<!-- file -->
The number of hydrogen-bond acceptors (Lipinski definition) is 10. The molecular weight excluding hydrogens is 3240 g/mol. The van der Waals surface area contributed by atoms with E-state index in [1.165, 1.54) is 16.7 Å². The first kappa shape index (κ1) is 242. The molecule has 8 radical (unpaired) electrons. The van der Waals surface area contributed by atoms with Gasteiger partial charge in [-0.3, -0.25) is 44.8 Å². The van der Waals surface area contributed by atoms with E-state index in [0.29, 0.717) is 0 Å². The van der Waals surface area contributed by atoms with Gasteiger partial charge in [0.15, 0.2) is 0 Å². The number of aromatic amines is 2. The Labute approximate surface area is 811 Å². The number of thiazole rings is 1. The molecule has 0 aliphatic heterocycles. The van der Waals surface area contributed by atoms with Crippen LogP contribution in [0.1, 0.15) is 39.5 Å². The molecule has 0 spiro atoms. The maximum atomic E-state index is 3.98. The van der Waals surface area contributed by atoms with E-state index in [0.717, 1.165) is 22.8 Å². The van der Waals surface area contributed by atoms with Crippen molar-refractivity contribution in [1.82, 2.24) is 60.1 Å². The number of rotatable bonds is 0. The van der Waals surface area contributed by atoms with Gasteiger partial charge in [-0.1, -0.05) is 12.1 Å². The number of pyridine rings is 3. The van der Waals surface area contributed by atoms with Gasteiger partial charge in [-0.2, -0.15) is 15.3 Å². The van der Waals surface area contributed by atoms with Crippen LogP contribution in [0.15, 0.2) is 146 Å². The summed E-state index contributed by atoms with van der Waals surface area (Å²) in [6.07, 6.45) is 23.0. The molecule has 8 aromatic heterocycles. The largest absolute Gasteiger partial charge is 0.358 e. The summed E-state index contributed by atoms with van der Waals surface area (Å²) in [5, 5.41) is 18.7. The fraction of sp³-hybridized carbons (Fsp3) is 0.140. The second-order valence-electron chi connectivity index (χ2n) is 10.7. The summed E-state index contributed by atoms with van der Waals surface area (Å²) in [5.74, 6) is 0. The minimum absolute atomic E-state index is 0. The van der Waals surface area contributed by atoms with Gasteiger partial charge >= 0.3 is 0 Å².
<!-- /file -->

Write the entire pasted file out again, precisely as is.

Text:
The number of hydrogen-bond acceptors (Lipinski definition) is 10. The molecular weight excluding hydrogens is 3240 g/mol. The van der Waals surface area contributed by atoms with E-state index in [1.165, 1.54) is 16.7 Å². The first kappa shape index (κ1) is 242. The molecule has 8 radical (unpaired) electrons. The van der Waals surface area contributed by atoms with Gasteiger partial charge in [-0.3, -0.25) is 44.8 Å². The van der Waals surface area contributed by atoms with E-state index in [0.29, 0.717) is 0 Å². The van der Waals surface area contributed by atoms with Gasteiger partial charge in [0.15, 0.2) is 0 Å². The number of aromatic amines is 2. The Labute approximate surface area is 811 Å². The number of thiazole rings is 1. The molecule has 0 aliphatic heterocycles. The van der Waals surface area contributed by atoms with Crippen LogP contribution in [0.1, 0.15) is 39.5 Å². The molecule has 0 spiro atoms. The maximum atomic E-state index is 3.98. The van der Waals surface area contributed by atoms with E-state index in [0.717, 1.165) is 22.8 Å². The van der Waals surface area contributed by atoms with Crippen molar-refractivity contribution in [1.82, 2.24) is 60.1 Å². The number of rotatable bonds is 0. The van der Waals surface area contributed by atoms with Gasteiger partial charge in [-0.1, -0.05) is 12.1 Å². The number of pyridine rings is 3. The van der Waals surface area contributed by atoms with Gasteiger partial charge in [-0.2, -0.15) is 15.3 Å². The van der Waals surface area contributed by atoms with Crippen LogP contribution in [0.15, 0.2) is 146 Å². The summed E-state index contributed by atoms with van der Waals surface area (Å²) in [6.07, 6.45) is 23.0. The molecule has 8 aromatic heterocycles. The largest absolute Gasteiger partial charge is 0.358 e. The summed E-state index contributed by atoms with van der Waals surface area (Å²) in [5, 5.41) is 18.7. The fraction of sp³-hybridized carbons (Fsp3) is 0.140. The second-order valence-electron chi connectivity index (χ2n) is 10.7. The summed E-state index contributed by atoms with van der Waals surface area (Å²) in [5.74, 6) is 0. The minimum absolute atomic E-state index is 0. The van der Waals surface area contributed by atoms with Gasteiger partial charge >= 0.3 is 0 Å².